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Old Italians in the National Gallery
16 Sep 2013 Zuzana Vilikovská Culture & Society
THE EXHIBITION’S name, Italian Painting, only reveals some of what you need to know. The works collected date from the 16th – 18th centuries, and with the exception of a landscape by Alessandro Magnasco and the Circumcision of Moses by Giovanni Battista Tiepolo (on loan from the Italian town of Bassano dell Grappa specially for this exhibition), all were culled from Slovak collections.
The exhibition’s name is also a little deceptive: although paintings form the core of the exhibit, Italian majolica, graphic arts and books are also on display in the Slovak National Gallery’s (SNG) Esterházy Palace. Divided into halls according to date, place of origin and sometimes theme, the collection, curated by Zuzana Ludiková, offers a comprehensive overview of the kind of Italian art that made it to Slovakia.
The works, which can be seen until November 17, come from several museums and galleries, including the SNG itself, the Bratislava City Gallery, several castles and mansions run by the Slovak National Museum, the Mining Museum in Banská Štiavnica, and a selection from a vast collection of majolica at the Červený Kameň Castle. Some works also come from private collections. The collection is rounded out by old prints from the Library of the Bratislava Chapter of the Slovak Archives and the University Library in Bratislava, which show the historical dimension of Italian art in the Slovak environment.
The art scene was different when these paintings were made: it was famous studios or “schools”, rather than individual masters, that were commissioned by wealthy art patrons, and many of the works were copied, signed later or not at all. Moreover, today’s household names, like Leonardo da Vinci, were not as well known back then, and the names of artists, families or studios which are lesser known today were more at the forefront at that time.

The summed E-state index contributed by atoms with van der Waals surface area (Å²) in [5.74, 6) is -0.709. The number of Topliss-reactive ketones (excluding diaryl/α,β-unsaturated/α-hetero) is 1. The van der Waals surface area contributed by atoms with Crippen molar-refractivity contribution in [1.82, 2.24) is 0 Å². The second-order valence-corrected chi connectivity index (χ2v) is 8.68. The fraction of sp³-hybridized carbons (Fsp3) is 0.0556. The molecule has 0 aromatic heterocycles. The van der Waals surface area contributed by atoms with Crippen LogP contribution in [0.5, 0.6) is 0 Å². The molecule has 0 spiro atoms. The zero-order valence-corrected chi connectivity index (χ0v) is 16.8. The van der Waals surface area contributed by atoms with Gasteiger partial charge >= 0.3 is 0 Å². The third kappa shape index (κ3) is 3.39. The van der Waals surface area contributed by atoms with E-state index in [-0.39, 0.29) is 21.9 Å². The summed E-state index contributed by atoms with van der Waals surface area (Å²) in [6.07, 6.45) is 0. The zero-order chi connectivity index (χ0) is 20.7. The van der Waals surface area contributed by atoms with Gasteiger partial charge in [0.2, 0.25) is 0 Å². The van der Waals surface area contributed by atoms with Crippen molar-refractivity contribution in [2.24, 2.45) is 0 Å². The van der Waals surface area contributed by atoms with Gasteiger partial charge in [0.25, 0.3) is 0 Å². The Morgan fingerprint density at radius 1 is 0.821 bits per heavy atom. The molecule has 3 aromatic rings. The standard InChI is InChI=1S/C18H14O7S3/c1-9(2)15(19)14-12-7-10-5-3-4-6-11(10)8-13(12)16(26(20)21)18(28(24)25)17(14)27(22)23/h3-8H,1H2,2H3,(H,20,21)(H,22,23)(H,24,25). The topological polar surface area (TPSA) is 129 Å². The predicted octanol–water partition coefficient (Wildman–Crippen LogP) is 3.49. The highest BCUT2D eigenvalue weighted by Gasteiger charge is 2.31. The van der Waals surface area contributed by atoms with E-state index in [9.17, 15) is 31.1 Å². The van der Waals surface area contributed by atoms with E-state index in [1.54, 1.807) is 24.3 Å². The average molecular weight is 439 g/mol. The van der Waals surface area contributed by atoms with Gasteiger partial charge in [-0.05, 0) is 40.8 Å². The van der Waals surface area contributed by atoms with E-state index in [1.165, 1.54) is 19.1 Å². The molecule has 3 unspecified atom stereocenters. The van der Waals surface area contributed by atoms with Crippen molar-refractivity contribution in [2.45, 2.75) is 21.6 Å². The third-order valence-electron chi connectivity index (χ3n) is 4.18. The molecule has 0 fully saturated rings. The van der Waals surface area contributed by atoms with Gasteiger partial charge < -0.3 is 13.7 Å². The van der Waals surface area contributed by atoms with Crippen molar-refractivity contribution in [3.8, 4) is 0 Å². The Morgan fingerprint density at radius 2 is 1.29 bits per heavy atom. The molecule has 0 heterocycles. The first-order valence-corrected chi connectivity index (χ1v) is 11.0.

The crucial centres of visual art were Florence and Venice, which, thanks to their wealthy merchant and noble families, resulted in other cities like Rome or Milan lagging behind, the SNG’s Vladislav Malast said during one of the guided tours organised by the gallery.
Although it is sometimes not easy to detect the name of the artist, some famous artists are represented here, like Giovanni Battista Piazzetta, Antonio Molinari and Cecco del Caravaggio.
The question of how these paintings came to Slovakia can be answered mostly by the fact that in this period art collecting was fashionable for noblemen and the wealthy in general. For example Ján Pálffy was a famous collector who owned 11 of the works exhibited.
The exhibition contains about 80 paintings, 30 graphic art pieces, two majolica showcases and several books and prints. Visitors should be prepared for a host of Biblical scenes. Some of the exhibits have a complicated history and unclear origin, and others were attributed to different painters, and the perceived themes of some have changed over time. Although every work has an information tag, to learn more it is advisable to ask for a leaflet in English in the ticket office, or to buy the catalogue (which costs €24).
The comprehensive catalogue, over 230 pages in length and written in both Slovak and English, explains the exhibited works in greater detail, as well as their artistic and historical context. It includes photos of the works on high quality paper, in addition to forewords by Radoslav Ragač, Tunde Lengeylová and the curator, Zuzana Ludiková.
What: Italian Painting exhibition
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